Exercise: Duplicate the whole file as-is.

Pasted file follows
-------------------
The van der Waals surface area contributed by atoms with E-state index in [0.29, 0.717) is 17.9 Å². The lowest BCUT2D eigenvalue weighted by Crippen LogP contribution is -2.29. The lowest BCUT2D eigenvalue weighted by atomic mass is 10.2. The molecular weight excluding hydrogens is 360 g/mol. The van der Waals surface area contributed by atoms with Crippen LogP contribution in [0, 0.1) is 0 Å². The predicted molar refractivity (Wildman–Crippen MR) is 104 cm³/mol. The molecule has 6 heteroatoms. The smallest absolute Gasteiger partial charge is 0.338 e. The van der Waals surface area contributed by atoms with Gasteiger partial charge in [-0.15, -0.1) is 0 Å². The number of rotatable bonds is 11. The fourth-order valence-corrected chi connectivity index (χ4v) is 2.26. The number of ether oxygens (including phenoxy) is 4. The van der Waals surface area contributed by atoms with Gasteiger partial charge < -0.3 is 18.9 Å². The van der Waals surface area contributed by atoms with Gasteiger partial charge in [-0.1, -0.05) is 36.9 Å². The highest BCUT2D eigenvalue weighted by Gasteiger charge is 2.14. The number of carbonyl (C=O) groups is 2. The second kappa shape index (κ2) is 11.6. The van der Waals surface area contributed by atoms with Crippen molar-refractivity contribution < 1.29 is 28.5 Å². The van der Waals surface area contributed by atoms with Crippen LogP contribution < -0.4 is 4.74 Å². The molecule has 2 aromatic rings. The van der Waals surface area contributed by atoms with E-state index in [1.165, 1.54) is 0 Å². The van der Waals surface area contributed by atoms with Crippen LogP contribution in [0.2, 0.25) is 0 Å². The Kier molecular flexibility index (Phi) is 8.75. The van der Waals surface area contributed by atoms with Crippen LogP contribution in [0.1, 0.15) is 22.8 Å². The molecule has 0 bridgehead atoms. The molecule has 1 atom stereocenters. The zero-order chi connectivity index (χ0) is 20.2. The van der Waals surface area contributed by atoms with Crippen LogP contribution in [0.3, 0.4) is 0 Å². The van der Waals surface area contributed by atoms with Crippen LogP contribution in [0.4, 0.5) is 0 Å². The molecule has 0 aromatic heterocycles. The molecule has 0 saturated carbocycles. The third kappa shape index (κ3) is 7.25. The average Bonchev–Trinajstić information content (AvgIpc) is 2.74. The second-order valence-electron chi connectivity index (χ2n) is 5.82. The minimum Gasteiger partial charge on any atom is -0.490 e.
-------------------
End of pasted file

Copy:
The van der Waals surface area contributed by atoms with E-state index in [0.29, 0.717) is 17.9 Å². The lowest BCUT2D eigenvalue weighted by Crippen LogP contribution is -2.29. The lowest BCUT2D eigenvalue weighted by atomic mass is 10.2. The molecular weight excluding hydrogens is 360 g/mol. The van der Waals surface area contributed by atoms with Crippen LogP contribution in [0, 0.1) is 0 Å². The predicted molar refractivity (Wildman–Crippen MR) is 104 cm³/mol. The molecule has 6 heteroatoms. The smallest absolute Gasteiger partial charge is 0.338 e. The van der Waals surface area contributed by atoms with Gasteiger partial charge in [-0.15, -0.1) is 0 Å². The number of rotatable bonds is 11. The fourth-order valence-corrected chi connectivity index (χ4v) is 2.26. The number of ether oxygens (including phenoxy) is 4. The van der Waals surface area contributed by atoms with Gasteiger partial charge < -0.3 is 18.9 Å². The van der Waals surface area contributed by atoms with Gasteiger partial charge in [-0.1, -0.05) is 36.9 Å². The highest BCUT2D eigenvalue weighted by Gasteiger charge is 2.14. The number of carbonyl (C=O) groups is 2. The second kappa shape index (κ2) is 11.6. The van der Waals surface area contributed by atoms with Crippen molar-refractivity contribution < 1.29 is 28.5 Å². The van der Waals surface area contributed by atoms with Crippen LogP contribution < -0.4 is 4.74 Å². The molecule has 2 aromatic rings. The van der Waals surface area contributed by atoms with E-state index in [1.165, 1.54) is 0 Å². The van der Waals surface area contributed by atoms with Crippen LogP contribution in [0.2, 0.25) is 0 Å². The Kier molecular flexibility index (Phi) is 8.75. The van der Waals surface area contributed by atoms with Crippen LogP contribution in [0.1, 0.15) is 22.8 Å². The molecule has 0 bridgehead atoms. The molecule has 1 atom stereocenters. The zero-order chi connectivity index (χ0) is 20.2. The van der Waals surface area contributed by atoms with Crippen LogP contribution in [0.3, 0.4) is 0 Å². The van der Waals surface area contributed by atoms with Crippen LogP contribution in [0.4, 0.5) is 0 Å². The molecule has 0 aromatic heterocycles. The molecule has 0 saturated carbocycles. The third kappa shape index (κ3) is 7.25. The average Bonchev–Trinajstić information content (AvgIpc) is 2.74. The second-order valence-electron chi connectivity index (χ2n) is 5.82. The minimum Gasteiger partial charge on any atom is -0.490 e.